The challenge seems so huge, and our political circus so impotent, that climate despair is spreading. Even the long-time campaigner, author and journalist George Monbiot is feeling the weight of inevitable failure. His March 17th column in the UK's Guardian newspaper is titled "A Self-Fulfilling Prophecy". He might as well have called it "No Surrender."
Monbiot starts out saying, quote:
"Quietly in public, loudly in private, climate scientists everywhere are saying the same thing: it's over. The years in which more than 2C of global warming could have been prevented have passed, the opportunities squandered by denial and delay. On current trajectories we'll be lucky to get away with 4C. Mitigation (limiting greenhouse gas pollution) has failed; now we must adapt to what nature sends our way. If we can.
This, at any rate, was the repeated whisper at the climate change conference in Copenhagen last week. It's more or less what Bob Watson, the environment department's chief scientific adviser, has been telling the British government. It is the obvious if unspoken conclusion of scores of scientific papers. Recent work by scientists at the Tyndall Centre for Climate Change Research, for instance, suggests that even global cuts of 3% a year, starting in 2020, could leave us with 4C of warming by the end of the century. At the moment, emissions are heading in the opposite direction at roughly the same rate. If this continues, what does it mean? Six? Eight? Ten degrees? Who knows?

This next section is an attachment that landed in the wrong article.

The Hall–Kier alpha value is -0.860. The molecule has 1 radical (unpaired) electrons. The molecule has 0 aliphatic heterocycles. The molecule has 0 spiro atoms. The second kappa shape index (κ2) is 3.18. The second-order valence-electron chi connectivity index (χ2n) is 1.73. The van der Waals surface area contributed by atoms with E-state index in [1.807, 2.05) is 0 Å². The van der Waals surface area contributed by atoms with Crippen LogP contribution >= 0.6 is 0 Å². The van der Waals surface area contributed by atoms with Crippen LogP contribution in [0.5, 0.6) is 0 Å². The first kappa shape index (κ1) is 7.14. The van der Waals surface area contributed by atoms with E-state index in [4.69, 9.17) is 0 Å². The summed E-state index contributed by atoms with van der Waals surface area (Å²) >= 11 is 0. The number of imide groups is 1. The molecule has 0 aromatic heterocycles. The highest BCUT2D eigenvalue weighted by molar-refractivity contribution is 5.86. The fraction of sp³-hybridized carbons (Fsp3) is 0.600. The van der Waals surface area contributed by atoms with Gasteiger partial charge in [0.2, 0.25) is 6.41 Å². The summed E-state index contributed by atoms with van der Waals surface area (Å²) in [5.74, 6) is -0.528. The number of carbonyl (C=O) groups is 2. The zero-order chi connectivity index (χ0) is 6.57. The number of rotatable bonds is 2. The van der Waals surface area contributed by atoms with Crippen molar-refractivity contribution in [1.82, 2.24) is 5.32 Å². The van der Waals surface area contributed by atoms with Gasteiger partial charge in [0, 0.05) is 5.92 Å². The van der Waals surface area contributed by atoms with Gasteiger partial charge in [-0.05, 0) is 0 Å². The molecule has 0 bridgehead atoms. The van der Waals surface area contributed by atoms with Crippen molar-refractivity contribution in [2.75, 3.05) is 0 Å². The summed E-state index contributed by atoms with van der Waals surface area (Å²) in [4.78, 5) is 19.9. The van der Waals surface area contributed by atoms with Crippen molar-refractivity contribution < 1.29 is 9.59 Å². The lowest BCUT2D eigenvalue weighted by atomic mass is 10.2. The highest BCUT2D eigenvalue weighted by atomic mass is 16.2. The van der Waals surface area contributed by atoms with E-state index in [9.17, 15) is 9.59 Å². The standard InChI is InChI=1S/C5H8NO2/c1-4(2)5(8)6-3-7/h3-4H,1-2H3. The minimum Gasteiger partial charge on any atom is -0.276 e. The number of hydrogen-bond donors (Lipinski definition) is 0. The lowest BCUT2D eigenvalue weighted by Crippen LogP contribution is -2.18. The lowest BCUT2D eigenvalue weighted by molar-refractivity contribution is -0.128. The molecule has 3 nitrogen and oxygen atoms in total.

Faced with such figures, I can't blame anyone for throwing up their hands. But before you succumb to this fatalism, let me talk you through the options."
Find the full article at monbiot.com spelled Monbiot.
George Monbiot concludes: "If we behave as if it's too late, then our prophecy is bound to come true. However unlikely success might be, we can't afford to abandon efforts to cut emissions - we just don't have any better option."
On his web site, he adds: "If you think preventing climate change is politically difficult, look at the political problems of adapting to it."
Personally, I don't think our political system can survive a rapid shift in climate, and all that comes with it. In fact, our current politics may not even survive the great global financial swindle already upon us. I welcome your opinions. Here is the email address: radio [at] ecoshock.org. This program often reflects listener suggestions and tips, this week especially from Carl, who also created our Green 960 AM radio web page. Thanks Carl.
Maybe the next civilization will be more sane, just to survive at all. That's the hope.
[quote from Giddens on Freud, the opportunity of crisis]
I'm Alex Smith, this has been Radio Ecoshock. We'll go out with this entertaining little ditty, "The Morbid Magazine Song" by Bill Dyszel.